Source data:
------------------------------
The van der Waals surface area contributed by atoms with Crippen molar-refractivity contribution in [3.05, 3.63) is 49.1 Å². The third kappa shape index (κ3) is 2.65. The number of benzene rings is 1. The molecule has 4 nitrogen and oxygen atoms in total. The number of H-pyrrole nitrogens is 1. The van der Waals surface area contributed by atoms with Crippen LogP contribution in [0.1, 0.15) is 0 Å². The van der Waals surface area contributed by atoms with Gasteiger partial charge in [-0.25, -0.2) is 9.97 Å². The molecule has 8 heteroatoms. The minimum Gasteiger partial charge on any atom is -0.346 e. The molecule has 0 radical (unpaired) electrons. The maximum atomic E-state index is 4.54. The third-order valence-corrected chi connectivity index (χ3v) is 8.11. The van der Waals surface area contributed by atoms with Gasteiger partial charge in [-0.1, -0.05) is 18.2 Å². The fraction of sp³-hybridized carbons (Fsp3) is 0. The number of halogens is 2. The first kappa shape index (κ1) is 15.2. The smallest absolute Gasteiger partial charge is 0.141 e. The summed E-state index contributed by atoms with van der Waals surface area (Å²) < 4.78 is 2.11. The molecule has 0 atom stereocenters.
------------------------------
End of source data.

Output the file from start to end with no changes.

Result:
The van der Waals surface area contributed by atoms with Crippen molar-refractivity contribution in [3.05, 3.63) is 49.1 Å². The third kappa shape index (κ3) is 2.65. The number of benzene rings is 1. The molecule has 4 nitrogen and oxygen atoms in total. The number of H-pyrrole nitrogens is 1. The van der Waals surface area contributed by atoms with Crippen LogP contribution in [0.1, 0.15) is 0 Å². The van der Waals surface area contributed by atoms with Gasteiger partial charge in [-0.25, -0.2) is 9.97 Å². The molecule has 8 heteroatoms. The minimum Gasteiger partial charge on any atom is -0.346 e. The molecule has 0 radical (unpaired) electrons. The maximum atomic E-state index is 4.54. The third-order valence-corrected chi connectivity index (χ3v) is 8.11. The van der Waals surface area contributed by atoms with Gasteiger partial charge in [-0.1, -0.05) is 18.2 Å². The fraction of sp³-hybridized carbons (Fsp3) is 0. The number of halogens is 2. The first kappa shape index (κ1) is 15.2. The smallest absolute Gasteiger partial charge is 0.141 e. The summed E-state index contributed by atoms with van der Waals surface area (Å²) < 4.78 is 2.11. The molecule has 0 atom stereocenters.